CNN’s Gupta: SanFran ‘Sugary Drink Tax’ Needed to Offset Corn Subsidies

The market is good for corn farmers right now. Corn prices are reaching highs because of the increased demand for food and as of late, the increased demand for corn-based ethanol.

The price of corn is at an 11-year high. Its $4.38-a-bushel price tag is fueling food inflation, according to the December 17 "CBS Evening News."

However, that's contrary to what CNN Chief Medical Correspondent Dr. Sanjay Gupta told viewers on the December 18 "American Morning." It is the low price of corn, he said, that has prompted the need for San Francisco Mayor Gavin Newsom to impose a "sugary drink tax," specifically drinks sweetened with high-fructose corn syrup.

"[I]f you look at the history of this substance, ["American Morning" co-anchor] Kiran [Chetry] - I think this is very important - we subsidize a lot of corn production in this country," Gupta said. "We've been subsidizing it for a long time to support the corn farmers, which is a good thing. If there is a problem in all of this, it is that maybe we make too much corn and some of that corn gets turned into this high-fructose corn syrup."

Prior to Gupta's segment, CNN Business Correspondent Ali Velshi reported that many commodity prices like wheat are skyrocketing in part because of the demand for corn-based ethanol.

"As a result of that you've got corn prices up, soybean prices up, sorghum, wheat, milk, anything that has to do with livestock and farms is more expensive," said Velshi.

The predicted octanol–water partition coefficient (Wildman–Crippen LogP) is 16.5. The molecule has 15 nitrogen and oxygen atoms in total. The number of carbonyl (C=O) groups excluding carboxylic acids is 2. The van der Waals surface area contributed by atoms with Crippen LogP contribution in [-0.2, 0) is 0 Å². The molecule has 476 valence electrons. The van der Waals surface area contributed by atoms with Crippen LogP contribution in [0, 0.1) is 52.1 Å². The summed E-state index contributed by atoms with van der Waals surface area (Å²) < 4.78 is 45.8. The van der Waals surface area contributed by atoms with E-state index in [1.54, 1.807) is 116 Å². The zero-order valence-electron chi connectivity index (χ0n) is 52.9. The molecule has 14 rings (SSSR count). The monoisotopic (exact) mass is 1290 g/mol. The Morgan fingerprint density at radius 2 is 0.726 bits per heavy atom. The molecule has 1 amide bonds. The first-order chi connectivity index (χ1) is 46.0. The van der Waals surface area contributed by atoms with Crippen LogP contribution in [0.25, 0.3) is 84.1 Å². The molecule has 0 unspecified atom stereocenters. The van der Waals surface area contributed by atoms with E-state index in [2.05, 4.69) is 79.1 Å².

Gupta said corn prices, artificially lowered by taxpayer government subsidies, should be artificially raised with a tax on drinks sweetened with corn syrup.

"There's a lot of extra corn that gets turned into this substance and it's now being used as a sweetener in lots of different products," Gupta said. "That's what makes it cheap. What Mayor Newsom and others have proposed is that you actually bring it back to what would be a normal price point for these substances. It's going to be more expensive. People are going to be less likely to buy. It's going to sort of offset, if you will, the subsidies."

Unfortunately, what Gupta didn't suggest was to eliminate the tax-funded subsidy interfering with the market price of corn in the first place, and pass that tax savings along to the consumer.